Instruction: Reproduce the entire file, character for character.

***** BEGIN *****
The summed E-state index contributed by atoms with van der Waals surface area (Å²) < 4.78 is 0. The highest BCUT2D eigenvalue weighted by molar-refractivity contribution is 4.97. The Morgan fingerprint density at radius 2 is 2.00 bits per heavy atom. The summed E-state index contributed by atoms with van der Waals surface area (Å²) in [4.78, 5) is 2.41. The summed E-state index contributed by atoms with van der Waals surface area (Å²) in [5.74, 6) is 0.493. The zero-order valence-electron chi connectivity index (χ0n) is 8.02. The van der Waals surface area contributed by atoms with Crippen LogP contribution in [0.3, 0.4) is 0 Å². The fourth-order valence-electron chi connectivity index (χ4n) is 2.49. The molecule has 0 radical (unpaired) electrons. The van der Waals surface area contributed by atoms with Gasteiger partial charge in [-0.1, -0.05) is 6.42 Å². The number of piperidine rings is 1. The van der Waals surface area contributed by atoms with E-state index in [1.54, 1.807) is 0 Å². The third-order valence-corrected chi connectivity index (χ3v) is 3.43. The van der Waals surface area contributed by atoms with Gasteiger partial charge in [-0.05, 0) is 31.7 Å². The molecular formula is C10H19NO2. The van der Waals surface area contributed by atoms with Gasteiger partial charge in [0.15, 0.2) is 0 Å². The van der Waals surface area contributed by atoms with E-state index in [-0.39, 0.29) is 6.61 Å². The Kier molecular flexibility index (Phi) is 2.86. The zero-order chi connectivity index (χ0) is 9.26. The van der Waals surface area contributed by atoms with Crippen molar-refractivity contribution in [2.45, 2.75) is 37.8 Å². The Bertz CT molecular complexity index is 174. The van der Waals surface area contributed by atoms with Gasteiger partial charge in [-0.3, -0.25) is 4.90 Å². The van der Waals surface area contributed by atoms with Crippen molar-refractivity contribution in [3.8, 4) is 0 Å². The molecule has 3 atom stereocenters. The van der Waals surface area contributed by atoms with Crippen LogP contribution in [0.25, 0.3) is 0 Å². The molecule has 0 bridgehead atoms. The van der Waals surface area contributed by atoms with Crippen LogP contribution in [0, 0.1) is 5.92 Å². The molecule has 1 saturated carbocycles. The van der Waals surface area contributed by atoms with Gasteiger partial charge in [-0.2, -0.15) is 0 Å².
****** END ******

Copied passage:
The summed E-state index contributed by atoms with van der Waals surface area (Å²) < 4.78 is 0. The highest BCUT2D eigenvalue weighted by molar-refractivity contribution is 4.97. The Morgan fingerprint density at radius 2 is 2.00 bits per heavy atom. The summed E-state index contributed by atoms with van der Waals surface area (Å²) in [4.78, 5) is 2.41. The summed E-state index contributed by atoms with van der Waals surface area (Å²) in [5.74, 6) is 0.493. The zero-order valence-electron chi connectivity index (χ0n) is 8.02. The van der Waals surface area contributed by atoms with Crippen LogP contribution in [0.3, 0.4) is 0 Å². The fourth-order valence-electron chi connectivity index (χ4n) is 2.49. The molecule has 0 radical (unpaired) electrons. The van der Waals surface area contributed by atoms with Gasteiger partial charge in [-0.1, -0.05) is 6.42 Å². The number of piperidine rings is 1. The van der Waals surface area contributed by atoms with E-state index in [1.54, 1.807) is 0 Å². The third-order valence-corrected chi connectivity index (χ3v) is 3.43. The van der Waals surface area contributed by atoms with Gasteiger partial charge in [-0.05, 0) is 31.7 Å². The molecular formula is C10H19NO2. The van der Waals surface area contributed by atoms with Gasteiger partial charge in [0.15, 0.2) is 0 Å². The van der Waals surface area contributed by atoms with E-state index in [-0.39, 0.29) is 6.61 Å². The Kier molecular flexibility index (Phi) is 2.86. The zero-order chi connectivity index (χ0) is 9.26. The van der Waals surface area contributed by atoms with Crippen molar-refractivity contribution in [2.45, 2.75) is 37.8 Å². The Bertz CT molecular complexity index is 174. The van der Waals surface area contributed by atoms with Gasteiger partial charge in [-0.3, -0.25) is 4.90 Å². The van der Waals surface area contributed by atoms with Crippen molar-refractivity contribution in [3.8, 4) is 0 Å². The molecule has 3 atom stereocenters. The van der Waals surface area contributed by atoms with Crippen LogP contribution in [0.25, 0.3) is 0 Å². The molecule has 0 bridgehead atoms. The van der Waals surface area contributed by atoms with Crippen LogP contribution in [0, 0.1) is 5.92 Å². The molecule has 1 saturated carbocycles. The van der Waals surface area contributed by atoms with Gasteiger partial charge in [-0.2, -0.15) is 0 Å².